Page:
Human Resource Management Skill: The ability to take actions that increase the contributions of
individuals within the organization.
CHALLENGE CASE
CISCO RECRUITS THE BEST MINDS IN CHINA
The Challenge Case discusses tactics that management at Cisco Systems has used to hire and
retain its brightest employees in China. The task of hiring and retaining not just people, but the
right people is part of managing human resources in any organization. This chapter outlines the
process of managing human resources within an organization and emphasizes how hiring and
retaining the right people is part of this process for managers at a company such as Cisco. This
chapter discusses this process by first defining appropriate human resources and then examining
the steps to be followed in providing them.
See all related teaching notes for Challenge Case in the Management Skill Activities

EXPLORING YOUR MANAGEMENT SKILL: PART 1


CHAPTER OUTLINE
I.

CHALLENGE CASE: CISCO RECRUITS THE BEST MINDS IN CHINA

II.

DEFINING APPROPRIATE HUMAN RESOURCES


A. Appropriate human resources are the individuals in the organization who make a
valuable contribution to management system goal attainment.
B. Productivity is determined by how human resources interact and combine to use all
other management system resources.

III.

STEPS IN PROVIDING HUMAN RESOURCES


A. Recruitment
1. Recruitment is the initial attraction and screening of the total supply of
prospective human resources available to fill a position.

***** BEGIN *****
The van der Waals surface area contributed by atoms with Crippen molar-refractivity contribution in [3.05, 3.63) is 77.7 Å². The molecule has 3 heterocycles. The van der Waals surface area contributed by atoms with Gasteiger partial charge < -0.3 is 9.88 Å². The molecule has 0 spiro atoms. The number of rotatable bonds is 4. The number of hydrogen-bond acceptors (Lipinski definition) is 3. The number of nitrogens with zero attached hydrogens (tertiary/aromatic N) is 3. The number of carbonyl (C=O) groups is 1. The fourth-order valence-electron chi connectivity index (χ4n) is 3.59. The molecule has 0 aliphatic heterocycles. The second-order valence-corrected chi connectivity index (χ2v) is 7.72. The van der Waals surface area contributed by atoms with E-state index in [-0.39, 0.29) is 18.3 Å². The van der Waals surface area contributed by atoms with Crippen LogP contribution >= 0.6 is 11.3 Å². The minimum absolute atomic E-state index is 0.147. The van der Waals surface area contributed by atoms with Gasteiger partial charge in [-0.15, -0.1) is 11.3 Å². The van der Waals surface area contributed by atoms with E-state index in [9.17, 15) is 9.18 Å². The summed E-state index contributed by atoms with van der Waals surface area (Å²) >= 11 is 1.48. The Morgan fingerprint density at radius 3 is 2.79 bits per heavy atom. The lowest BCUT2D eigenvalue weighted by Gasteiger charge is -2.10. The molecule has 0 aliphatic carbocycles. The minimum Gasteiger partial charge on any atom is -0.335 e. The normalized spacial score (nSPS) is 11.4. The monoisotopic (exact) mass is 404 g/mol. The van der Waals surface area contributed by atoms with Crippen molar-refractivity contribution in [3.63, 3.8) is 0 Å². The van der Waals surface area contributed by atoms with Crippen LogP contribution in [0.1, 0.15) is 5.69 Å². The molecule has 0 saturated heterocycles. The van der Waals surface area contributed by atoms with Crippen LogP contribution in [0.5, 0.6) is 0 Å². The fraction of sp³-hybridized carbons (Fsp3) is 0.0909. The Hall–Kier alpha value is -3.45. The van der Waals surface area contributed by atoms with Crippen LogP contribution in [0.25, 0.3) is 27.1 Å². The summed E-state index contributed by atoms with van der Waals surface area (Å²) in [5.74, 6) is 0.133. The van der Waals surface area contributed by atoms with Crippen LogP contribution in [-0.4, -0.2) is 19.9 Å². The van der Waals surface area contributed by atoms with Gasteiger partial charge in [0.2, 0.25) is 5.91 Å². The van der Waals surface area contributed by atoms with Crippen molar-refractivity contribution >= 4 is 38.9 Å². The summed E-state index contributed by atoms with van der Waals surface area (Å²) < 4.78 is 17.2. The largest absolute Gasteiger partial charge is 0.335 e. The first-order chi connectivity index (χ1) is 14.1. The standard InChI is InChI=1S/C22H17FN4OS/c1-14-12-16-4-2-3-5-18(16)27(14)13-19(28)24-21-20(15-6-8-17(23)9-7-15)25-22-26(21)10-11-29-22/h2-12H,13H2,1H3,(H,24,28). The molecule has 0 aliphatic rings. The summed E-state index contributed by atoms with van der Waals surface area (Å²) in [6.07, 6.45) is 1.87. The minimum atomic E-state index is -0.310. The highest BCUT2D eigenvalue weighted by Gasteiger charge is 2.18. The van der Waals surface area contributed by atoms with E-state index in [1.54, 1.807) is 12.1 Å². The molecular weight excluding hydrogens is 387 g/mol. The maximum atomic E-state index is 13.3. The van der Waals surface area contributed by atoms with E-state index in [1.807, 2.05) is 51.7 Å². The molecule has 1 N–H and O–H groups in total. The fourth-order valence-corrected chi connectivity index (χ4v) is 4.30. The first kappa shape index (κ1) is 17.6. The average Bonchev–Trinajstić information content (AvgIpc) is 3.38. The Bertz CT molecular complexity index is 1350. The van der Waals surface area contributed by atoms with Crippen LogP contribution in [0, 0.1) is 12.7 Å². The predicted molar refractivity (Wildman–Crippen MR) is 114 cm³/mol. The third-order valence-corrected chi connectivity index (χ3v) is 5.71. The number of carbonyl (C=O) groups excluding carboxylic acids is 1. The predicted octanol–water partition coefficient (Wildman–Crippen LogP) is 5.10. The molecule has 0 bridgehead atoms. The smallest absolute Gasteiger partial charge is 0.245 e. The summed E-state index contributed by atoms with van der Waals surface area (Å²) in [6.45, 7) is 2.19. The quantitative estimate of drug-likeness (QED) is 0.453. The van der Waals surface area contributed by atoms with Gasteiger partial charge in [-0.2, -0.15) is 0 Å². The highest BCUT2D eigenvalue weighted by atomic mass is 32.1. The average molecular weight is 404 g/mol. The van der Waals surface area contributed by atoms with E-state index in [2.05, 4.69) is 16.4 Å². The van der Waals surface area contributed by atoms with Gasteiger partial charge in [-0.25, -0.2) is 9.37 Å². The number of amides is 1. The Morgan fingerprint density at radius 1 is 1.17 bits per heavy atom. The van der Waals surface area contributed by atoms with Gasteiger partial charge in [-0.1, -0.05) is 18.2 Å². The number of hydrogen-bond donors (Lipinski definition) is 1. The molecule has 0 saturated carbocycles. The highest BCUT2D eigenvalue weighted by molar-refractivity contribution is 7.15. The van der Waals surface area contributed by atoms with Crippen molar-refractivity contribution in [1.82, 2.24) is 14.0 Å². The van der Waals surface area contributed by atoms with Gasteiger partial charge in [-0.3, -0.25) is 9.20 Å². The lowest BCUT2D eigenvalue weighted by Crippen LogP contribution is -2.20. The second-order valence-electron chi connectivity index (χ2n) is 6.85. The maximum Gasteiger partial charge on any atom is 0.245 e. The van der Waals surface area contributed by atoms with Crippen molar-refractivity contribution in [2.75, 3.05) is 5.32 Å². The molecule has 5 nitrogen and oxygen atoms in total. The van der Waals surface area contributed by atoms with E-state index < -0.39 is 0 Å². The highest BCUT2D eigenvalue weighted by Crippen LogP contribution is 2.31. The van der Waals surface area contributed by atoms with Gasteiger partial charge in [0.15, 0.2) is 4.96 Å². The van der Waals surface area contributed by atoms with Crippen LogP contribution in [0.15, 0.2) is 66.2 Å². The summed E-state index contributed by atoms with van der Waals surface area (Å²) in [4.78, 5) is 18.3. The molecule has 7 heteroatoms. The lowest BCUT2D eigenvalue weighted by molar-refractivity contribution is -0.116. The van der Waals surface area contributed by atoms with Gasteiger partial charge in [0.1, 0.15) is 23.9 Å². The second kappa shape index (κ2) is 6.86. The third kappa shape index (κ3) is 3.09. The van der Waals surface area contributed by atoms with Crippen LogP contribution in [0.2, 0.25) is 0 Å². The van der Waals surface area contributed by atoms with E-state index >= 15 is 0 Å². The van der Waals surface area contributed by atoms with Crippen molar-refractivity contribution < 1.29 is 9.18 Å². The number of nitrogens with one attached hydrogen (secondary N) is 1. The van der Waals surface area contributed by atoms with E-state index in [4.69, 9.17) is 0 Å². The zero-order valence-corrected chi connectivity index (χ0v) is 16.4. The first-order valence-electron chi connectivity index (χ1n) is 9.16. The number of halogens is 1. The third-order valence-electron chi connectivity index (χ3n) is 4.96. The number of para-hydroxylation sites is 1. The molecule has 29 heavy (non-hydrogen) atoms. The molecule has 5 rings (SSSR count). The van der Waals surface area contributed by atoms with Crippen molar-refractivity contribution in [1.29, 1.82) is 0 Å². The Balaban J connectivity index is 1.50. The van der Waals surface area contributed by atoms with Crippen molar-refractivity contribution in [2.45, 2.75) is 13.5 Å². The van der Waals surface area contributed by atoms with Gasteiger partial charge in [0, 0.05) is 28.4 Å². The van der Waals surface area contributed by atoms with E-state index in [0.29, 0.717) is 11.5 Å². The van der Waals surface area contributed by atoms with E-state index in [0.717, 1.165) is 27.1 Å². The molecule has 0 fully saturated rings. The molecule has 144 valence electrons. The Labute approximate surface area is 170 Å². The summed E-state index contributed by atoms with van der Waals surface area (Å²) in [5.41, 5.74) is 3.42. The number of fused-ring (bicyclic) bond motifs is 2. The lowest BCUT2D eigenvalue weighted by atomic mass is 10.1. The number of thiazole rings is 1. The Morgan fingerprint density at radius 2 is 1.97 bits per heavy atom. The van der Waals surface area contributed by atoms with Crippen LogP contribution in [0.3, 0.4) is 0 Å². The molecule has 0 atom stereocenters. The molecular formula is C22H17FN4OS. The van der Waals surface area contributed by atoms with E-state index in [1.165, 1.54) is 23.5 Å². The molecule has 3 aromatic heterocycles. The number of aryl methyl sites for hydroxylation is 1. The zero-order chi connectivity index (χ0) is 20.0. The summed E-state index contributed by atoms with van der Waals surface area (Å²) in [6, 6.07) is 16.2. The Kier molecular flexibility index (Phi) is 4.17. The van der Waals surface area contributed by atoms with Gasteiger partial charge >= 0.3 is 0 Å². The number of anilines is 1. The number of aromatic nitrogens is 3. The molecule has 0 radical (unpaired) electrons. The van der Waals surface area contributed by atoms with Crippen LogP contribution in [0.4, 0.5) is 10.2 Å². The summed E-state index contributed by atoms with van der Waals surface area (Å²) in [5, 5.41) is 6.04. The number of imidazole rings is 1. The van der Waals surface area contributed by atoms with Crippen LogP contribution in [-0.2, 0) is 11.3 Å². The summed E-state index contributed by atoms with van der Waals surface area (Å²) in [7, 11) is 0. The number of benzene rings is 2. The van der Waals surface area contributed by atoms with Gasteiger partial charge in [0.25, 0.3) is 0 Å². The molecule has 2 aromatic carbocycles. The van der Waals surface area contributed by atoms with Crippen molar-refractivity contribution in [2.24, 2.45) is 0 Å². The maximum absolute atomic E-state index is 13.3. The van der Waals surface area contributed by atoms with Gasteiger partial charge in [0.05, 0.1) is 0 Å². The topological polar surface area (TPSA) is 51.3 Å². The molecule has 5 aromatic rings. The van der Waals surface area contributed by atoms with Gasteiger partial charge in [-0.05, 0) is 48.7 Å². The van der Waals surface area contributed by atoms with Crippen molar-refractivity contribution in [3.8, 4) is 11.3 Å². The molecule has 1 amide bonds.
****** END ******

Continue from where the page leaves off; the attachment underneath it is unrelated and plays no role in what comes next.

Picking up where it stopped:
2. Knowing the Job (See Figure 13.2)
a. A job analysis includes the following:
1. A job description that lists the specific activities that must be performed to
accomplish some task or job.
2. A job specification lists characteristics of the individual who should be
hired for the job.
3. Knowing Sources of Human Resources
a. Sources Inside the Organization
1. A human resource inventory is an accumulation of information concerning
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B.

the characteristics of organization members.


2. It should indicate which individuals may be appropriate for filling a
position.
3. Wilkstrom suggests three records:
a. A management inventory card containing both an organizational history
of an employee and an explanation of how the employee might be used
in the future.
b. A position replacement form focusing on maintaining position-centered
information, and about employees who could fill a position should it
open.
c. A management manpower replacement card providing a composite
view of individuals whom management considers significant to human
resource planning. (See Figure 13.5)
b. Sources Outside the Organization
1. Competitors
2. Employment agencies
3. Readers of certain publications